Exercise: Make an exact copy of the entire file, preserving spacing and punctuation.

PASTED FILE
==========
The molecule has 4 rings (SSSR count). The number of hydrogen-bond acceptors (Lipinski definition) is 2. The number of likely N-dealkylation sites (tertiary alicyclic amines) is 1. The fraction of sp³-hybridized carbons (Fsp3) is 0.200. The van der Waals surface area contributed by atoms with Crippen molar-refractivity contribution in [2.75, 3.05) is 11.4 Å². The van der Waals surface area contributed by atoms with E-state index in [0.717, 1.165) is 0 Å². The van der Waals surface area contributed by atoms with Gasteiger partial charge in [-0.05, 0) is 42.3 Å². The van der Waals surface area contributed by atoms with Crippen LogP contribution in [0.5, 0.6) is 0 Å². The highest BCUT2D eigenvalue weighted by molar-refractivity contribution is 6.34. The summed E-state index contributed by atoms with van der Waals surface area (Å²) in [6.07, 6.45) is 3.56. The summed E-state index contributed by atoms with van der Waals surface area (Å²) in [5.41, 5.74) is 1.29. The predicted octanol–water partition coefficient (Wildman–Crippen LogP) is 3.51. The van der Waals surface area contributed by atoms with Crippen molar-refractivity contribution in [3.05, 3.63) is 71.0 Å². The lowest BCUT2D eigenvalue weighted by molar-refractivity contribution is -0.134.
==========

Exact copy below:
The molecule has 4 rings (SSSR count). The number of hydrogen-bond acceptors (Lipinski definition) is 2. The number of likely N-dealkylation sites (tertiary alicyclic amines) is 1. The fraction of sp³-hybridized carbons (Fsp3) is 0.200. The van der Waals surface area contributed by atoms with Crippen molar-refractivity contribution in [2.75, 3.05) is 11.4 Å². The van der Waals surface area contributed by atoms with E-state index in [0.717, 1.165) is 0 Å². The van der Waals surface area contributed by atoms with Gasteiger partial charge in [-0.05, 0) is 42.3 Å². The van der Waals surface area contributed by atoms with Crippen LogP contribution in [0.5, 0.6) is 0 Å². The highest BCUT2D eigenvalue weighted by molar-refractivity contribution is 6.34. The summed E-state index contributed by atoms with van der Waals surface area (Å²) in [6.07, 6.45) is 3.56. The summed E-state index contributed by atoms with van der Waals surface area (Å²) in [5.41, 5.74) is 1.29. The predicted octanol–water partition coefficient (Wildman–Crippen LogP) is 3.51. The van der Waals surface area contributed by atoms with Crippen molar-refractivity contribution in [3.05, 3.63) is 71.0 Å². The lowest BCUT2D eigenvalue weighted by molar-refractivity contribution is -0.134.